Thirteen Indonesian militants sentenced to death for 2002 bombing

For nearly 12 years, Upik Lawanga has been on death row for attempting to overthrow the Indonesian government and killing police and a soldier. According to the Guardian, he was acquitted of 12 other charges but convicted on one that carries a mandatory death sentence. He was sentenced to life in prison by the Indonesia’s highest court on Friday.

Lawanga was arrested and extradited to Indonesia in 2005 after he was linked to the bombing of two banks and a police station in the Javanese town of Makassar in 2002. Many had suspected the bombings were attempts by Islamic terrorists to undermine security, but Indonesia’s counterterrorism police, Paskal Mandiri, denied any connection. Lawanga, a member of the small right-wing militant group Jamaah Ansharut Daulah (JAD), also tried to overthrow the government and assassinate President Megawati Sukarnoputri. Lawanga and another JAD member, Amin Rusli Yusuf, were accused of gathering weapons and planting bombs at a JAD training camp in the mountainous Ujung Kulon Province. One of the bombs went off and killed two police officers. According to the Guardian, the suicide attack was a propaganda stunt: it was designed to show the World Trade Center bombers in the United States that the Indonesian terrorists were similarly trained.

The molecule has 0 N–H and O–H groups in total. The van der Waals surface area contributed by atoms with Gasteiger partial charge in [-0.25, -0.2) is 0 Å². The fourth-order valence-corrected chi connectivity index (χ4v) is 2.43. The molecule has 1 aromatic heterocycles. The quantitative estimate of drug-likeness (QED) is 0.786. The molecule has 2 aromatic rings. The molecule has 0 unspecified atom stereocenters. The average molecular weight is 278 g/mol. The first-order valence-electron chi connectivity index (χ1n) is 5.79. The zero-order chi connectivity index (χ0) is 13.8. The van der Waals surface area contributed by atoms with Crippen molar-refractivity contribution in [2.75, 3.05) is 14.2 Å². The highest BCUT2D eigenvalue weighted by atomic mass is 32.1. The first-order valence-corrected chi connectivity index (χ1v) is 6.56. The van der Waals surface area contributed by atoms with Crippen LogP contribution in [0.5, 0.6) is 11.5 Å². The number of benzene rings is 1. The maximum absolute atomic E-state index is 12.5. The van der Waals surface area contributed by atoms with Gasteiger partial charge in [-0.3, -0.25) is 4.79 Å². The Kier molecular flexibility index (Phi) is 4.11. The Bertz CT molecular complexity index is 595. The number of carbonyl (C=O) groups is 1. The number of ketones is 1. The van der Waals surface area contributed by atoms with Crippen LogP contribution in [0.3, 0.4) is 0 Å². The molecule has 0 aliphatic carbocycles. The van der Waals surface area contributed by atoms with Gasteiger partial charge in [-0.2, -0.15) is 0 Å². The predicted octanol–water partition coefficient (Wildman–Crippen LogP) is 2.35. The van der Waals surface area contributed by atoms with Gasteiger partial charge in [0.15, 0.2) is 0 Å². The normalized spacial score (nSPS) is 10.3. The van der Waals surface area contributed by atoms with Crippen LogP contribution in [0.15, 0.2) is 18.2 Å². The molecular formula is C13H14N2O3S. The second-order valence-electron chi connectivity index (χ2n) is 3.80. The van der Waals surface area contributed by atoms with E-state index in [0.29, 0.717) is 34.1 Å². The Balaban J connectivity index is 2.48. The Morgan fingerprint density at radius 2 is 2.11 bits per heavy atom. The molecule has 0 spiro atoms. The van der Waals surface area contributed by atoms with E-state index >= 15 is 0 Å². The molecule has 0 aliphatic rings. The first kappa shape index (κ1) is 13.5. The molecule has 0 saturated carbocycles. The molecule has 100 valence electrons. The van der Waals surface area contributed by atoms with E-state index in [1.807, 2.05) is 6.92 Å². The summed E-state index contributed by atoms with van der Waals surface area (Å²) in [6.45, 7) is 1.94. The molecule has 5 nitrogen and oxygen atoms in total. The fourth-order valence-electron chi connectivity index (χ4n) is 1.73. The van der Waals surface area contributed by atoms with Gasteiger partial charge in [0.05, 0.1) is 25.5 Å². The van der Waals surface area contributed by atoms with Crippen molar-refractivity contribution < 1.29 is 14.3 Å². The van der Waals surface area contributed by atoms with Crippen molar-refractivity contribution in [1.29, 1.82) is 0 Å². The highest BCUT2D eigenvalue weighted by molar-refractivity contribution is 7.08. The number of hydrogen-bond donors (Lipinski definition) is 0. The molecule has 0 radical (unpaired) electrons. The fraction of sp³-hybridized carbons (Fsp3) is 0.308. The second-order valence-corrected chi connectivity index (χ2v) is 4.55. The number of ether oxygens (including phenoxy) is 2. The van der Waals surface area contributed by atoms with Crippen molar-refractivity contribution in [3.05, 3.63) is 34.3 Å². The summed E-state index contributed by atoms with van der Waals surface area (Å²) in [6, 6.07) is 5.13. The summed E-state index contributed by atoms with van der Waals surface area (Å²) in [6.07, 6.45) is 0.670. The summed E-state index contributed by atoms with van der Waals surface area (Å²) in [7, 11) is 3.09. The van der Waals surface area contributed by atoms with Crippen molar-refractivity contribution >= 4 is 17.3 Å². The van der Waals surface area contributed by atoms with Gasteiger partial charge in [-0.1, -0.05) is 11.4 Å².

More than 30 other militants, though linked to JAD, have been sentenced for their involvement with the bombing and its aftermath. It was an attempt to overthrow the government and kill President Megawati that caused Wiranto, the current national police chief, to file charges against the 13 men.


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